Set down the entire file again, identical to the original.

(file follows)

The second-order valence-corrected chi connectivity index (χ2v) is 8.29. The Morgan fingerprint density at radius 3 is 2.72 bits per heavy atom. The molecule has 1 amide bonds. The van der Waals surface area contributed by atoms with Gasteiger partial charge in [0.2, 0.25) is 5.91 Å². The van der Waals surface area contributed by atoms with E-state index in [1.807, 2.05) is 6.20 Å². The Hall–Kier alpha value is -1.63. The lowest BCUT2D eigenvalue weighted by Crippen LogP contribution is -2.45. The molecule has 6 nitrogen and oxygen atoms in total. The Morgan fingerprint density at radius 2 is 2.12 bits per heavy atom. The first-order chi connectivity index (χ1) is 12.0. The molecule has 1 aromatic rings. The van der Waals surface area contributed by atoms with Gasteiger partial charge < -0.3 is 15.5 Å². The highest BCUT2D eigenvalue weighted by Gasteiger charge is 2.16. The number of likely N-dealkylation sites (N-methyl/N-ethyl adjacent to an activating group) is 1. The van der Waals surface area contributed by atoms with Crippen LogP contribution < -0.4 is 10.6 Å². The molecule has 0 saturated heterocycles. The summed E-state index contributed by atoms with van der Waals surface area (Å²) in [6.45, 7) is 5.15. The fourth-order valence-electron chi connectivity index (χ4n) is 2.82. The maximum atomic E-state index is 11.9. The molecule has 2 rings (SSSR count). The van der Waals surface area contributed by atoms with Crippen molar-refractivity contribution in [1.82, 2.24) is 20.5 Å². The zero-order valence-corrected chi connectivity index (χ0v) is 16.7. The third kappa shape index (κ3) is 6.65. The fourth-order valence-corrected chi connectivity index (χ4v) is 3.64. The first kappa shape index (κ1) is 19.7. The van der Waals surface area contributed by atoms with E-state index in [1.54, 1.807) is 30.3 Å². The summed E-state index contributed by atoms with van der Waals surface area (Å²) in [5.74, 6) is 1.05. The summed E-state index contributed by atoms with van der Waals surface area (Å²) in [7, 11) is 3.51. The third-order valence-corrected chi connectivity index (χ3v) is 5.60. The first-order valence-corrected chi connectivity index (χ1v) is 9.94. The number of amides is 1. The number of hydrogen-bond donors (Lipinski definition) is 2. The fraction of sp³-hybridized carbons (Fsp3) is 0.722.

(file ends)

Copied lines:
The second-order valence-corrected chi connectivity index (χ2v) is 8.29. The Morgan fingerprint density at radius 3 is 2.72 bits per heavy atom. The molecule has 1 amide bonds. The van der Waals surface area contributed by atoms with Gasteiger partial charge in [0.2, 0.25) is 5.91 Å². The van der Waals surface area contributed by atoms with E-state index in [1.807, 2.05) is 6.20 Å². The Hall–Kier alpha value is -1.63. The lowest BCUT2D eigenvalue weighted by Crippen LogP contribution is -2.45. The molecule has 6 nitrogen and oxygen atoms in total. The Morgan fingerprint density at radius 2 is 2.12 bits per heavy atom. The first-order chi connectivity index (χ1) is 12.0. The molecule has 1 aromatic rings. The van der Waals surface area contributed by atoms with Gasteiger partial charge < -0.3 is 15.5 Å². The highest BCUT2D eigenvalue weighted by Gasteiger charge is 2.16. The number of likely N-dealkylation sites (N-methyl/N-ethyl adjacent to an activating group) is 1. The van der Waals surface area contributed by atoms with Crippen LogP contribution < -0.4 is 10.6 Å². The molecule has 0 saturated heterocycles. The summed E-state index contributed by atoms with van der Waals surface area (Å²) in [6.45, 7) is 5.15. The fourth-order valence-electron chi connectivity index (χ4n) is 2.82. The maximum atomic E-state index is 11.9. The molecule has 2 rings (SSSR count). The van der Waals surface area contributed by atoms with Crippen molar-refractivity contribution in [1.82, 2.24) is 20.5 Å². The zero-order valence-corrected chi connectivity index (χ0v) is 16.7. The third kappa shape index (κ3) is 6.65. The fourth-order valence-corrected chi connectivity index (χ4v) is 3.64. The first kappa shape index (κ1) is 19.7. The van der Waals surface area contributed by atoms with E-state index in [1.54, 1.807) is 30.3 Å². The summed E-state index contributed by atoms with van der Waals surface area (Å²) in [5.74, 6) is 1.05. The summed E-state index contributed by atoms with van der Waals surface area (Å²) in [7, 11) is 3.51. The third-order valence-corrected chi connectivity index (χ3v) is 5.60. The first-order valence-corrected chi connectivity index (χ1v) is 9.94. The number of amides is 1. The number of hydrogen-bond donors (Lipinski definition) is 2. The fraction of sp³-hybridized carbons (Fsp3) is 0.722.